Tuesday, January 19, 2016

Top Query Revealed: Top Query Problem - Ties

Top Query Problem - Ties

As I said last time in Top Query Revealed: Aggregate Values and Top Values By Group, one problem with Top queries becomes apparent when there are duplicates in the top values. When this happens, the query will return more values than asked for.

Simple Top Queries

For instance, the following query will produce four values, rather than three because there are two orders with a total price of $27.50.

SELECT TOP 3 Account, OrderNum, [Total Price]
FROM Invoices
WHERE Account=237001
ORDER BY [Total Price] DESC;

When asked for the top three values, Access can't decide which of the two duplicates is in the top three, so it includes both of them. Figure 4 shows the result.

Figure 4: Result of a query asking for the top three values when there is a tie. Four records are returned.

The solution is to add an additional field to the Order By clause.

SELECT TOP 3 Account, OrderNum, [Total Price]
FROM Invoices
WHERE Account=237001
ORDER BY [Total Price] DESC, OrderNum DESC;

In Figure 5, you'll see that by adding OrderNum to the Order By clause, it does in fact return three values. Since I used DESC in the clause, it returned the larger of the duplicated order numbers: 542724. If I had used ASC (or left it blank) it would have returned 542723 instead.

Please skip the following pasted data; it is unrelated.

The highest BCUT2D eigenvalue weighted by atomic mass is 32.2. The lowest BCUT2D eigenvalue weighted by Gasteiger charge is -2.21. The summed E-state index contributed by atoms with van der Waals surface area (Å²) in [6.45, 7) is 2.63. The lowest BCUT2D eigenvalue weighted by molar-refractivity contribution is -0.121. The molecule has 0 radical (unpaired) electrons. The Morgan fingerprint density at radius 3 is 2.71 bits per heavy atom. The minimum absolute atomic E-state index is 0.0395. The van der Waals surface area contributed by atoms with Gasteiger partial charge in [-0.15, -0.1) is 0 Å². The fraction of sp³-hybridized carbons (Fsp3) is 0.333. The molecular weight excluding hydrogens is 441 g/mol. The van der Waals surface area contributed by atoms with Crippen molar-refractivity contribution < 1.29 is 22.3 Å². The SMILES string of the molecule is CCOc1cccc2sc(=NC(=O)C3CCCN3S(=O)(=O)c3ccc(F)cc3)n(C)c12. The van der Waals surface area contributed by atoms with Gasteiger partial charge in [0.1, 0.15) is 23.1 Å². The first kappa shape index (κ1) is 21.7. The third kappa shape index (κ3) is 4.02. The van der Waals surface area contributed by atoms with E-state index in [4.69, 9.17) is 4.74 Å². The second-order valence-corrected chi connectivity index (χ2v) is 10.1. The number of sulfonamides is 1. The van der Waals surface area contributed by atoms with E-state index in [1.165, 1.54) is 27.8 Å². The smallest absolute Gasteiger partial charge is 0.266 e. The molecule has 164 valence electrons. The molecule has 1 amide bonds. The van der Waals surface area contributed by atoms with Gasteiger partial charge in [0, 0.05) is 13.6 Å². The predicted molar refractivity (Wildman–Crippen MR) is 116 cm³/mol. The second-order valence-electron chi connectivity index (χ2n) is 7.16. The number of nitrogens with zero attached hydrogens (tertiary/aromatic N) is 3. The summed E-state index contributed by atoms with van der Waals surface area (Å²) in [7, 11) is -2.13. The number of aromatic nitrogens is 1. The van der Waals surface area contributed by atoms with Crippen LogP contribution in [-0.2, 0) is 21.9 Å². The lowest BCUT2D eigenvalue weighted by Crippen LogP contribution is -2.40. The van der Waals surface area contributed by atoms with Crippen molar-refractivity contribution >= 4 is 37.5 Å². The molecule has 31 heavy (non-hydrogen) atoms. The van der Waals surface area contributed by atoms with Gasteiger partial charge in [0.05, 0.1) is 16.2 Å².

Figure 5: Top 3 query with one of the duplicates removed.

Top Query By Group

But as you can see in Figure 6, the problem of duplicates can happen in top queries by group as well.

Figure 6: Account 237001 has four records: two with $27.50.

Unfortunately, the solution is not the same. Simply adding a second field to the Order By clause of the subquery, doesn't work; not by itself anyway. However if we add to this what we learned about using a Totals query to return aggregate values, we can find a solution.

In our previous Totals query, we used the Sum aggregate function. This time, however, we'll use a different aggregate function. The Max aggregate function returns just the maximum value of a group rather than summing the group. Adding this to our main query, we get this.

SELECT Account, Max(OrderNum) AS MaxOfOrderNum, [Total Price]
FROM Invoices
GROUP BY Account, [Total Price]
HAVING [Total Price] In
(SELECT TOP 3 [Total Price]
FROM Invoices I2
WHERE Invoices.Account = I2.Account
ORDER BY I2.[Total Price] DESC, I2.OrderNum DESC)
ORDER BY Account, [Total Price] DESC;